Sramana Suggests Healthcare to be the next big thing. And how so? Healthcare facilities, while abundant in urban India, are pretty scarce in rural India. Now how do we capitalize on that?
One brilliant idea is Doctor-At-Hand: A pharmacy based healthcare franchise for rural India. It makes sense because while enough doctors and nursing staff may not be available for all the half-a-million villages in India, pharmaceutical availability can go a long way in improving the health situation, while cashing on the Base of Pyramid market.
A corollary to DAH is Doctor-On-Wire: Regional healthcare franchise with tele-medecine facilities. Regional hubs may be created for doctors, which may be immediately dispatched on call. Proper planning is required to perfectly execute this plan.
After all this is Doctor-For-Sure: Health Insurance for everybody. In the villages of India lies a huge untapped market for Health care services.
Home-Based healthcare: It’s an idea about providing healthcare services to the elderly and the disabled. This has great potential in India since service is very cheap here, and the need for care for invalids is also huge.
After these suggestions by Sramana, some brilliant ones were to come from the audience too. One member of the audience enquired about the future of psychology/psychiatry in India. Sramana was highly positive about it, since at present there’s said to be one psychologist for one lakh people in India. While seeking psychological therapy in India has been a taboo in the past, outlooks are changing, and a huge market with almost no players may be created instantly for psychotherapists.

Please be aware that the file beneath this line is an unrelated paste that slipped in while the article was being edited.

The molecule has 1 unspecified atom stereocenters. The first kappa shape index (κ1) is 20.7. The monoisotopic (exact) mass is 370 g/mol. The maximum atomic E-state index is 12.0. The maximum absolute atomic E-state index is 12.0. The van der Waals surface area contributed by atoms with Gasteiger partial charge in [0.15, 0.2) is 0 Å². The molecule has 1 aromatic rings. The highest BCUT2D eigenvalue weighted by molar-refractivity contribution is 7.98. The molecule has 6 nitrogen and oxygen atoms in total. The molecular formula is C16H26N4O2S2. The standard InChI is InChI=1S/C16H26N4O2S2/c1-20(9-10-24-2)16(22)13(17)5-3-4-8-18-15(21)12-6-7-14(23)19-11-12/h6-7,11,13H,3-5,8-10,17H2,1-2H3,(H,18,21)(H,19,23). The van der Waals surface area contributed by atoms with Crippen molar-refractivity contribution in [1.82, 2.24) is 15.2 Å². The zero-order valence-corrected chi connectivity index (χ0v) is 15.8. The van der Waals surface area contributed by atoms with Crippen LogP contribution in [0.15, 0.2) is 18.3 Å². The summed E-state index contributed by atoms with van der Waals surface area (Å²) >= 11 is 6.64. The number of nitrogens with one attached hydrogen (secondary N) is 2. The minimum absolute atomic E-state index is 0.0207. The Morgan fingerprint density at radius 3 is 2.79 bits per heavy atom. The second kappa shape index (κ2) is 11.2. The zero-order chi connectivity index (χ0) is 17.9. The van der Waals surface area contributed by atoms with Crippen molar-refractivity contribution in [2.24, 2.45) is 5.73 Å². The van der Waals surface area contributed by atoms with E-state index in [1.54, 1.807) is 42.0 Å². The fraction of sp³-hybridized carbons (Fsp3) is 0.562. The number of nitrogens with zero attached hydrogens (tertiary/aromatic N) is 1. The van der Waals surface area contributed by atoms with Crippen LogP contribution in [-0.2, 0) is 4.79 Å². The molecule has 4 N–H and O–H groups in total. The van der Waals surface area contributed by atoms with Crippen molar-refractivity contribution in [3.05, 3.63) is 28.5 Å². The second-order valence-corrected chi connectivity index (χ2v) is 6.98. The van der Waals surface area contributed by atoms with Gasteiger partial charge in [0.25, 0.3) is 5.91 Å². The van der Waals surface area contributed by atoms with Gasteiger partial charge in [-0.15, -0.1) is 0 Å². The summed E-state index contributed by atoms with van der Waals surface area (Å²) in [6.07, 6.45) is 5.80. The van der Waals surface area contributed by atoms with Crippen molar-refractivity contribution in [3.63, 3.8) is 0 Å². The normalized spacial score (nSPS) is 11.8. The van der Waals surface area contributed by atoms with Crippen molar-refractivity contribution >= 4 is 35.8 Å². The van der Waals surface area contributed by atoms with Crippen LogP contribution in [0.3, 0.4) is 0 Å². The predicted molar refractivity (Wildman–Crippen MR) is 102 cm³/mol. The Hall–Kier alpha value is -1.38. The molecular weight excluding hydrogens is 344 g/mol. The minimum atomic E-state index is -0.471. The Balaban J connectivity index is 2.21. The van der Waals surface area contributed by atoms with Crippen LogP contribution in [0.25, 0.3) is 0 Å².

Another listener suggested providing paramedic services in epidemic-prone areas. Again, it was something that made perfect sense. Another huge market to tap, another million dollar opportunity. Some audience members were though sceptical about running profitably in poor rural India. Sramana, at this point, made it very clear that non-profit should be the last option. Besides, this is what the Base of Pyramid concept is there for. BoP says that the lower the strata of the society, the greater its population, the higher their collective wealth, and consequently, the larger market to tap.
Another question, though unrelated, was asked regarding the future of the tertiary sector in India, the consulting market. Sramana was very sceptical about it, and did not see much of a market in the immediate future. Her experience had taught her that it’s very difficult to sell consulting services in India, since people do not accept that problems exist. Well, fact is, Indians are cheap. I suppose it’ll take years before people realise the value of consulting in India, and then again, an instant Boom. But there’s time.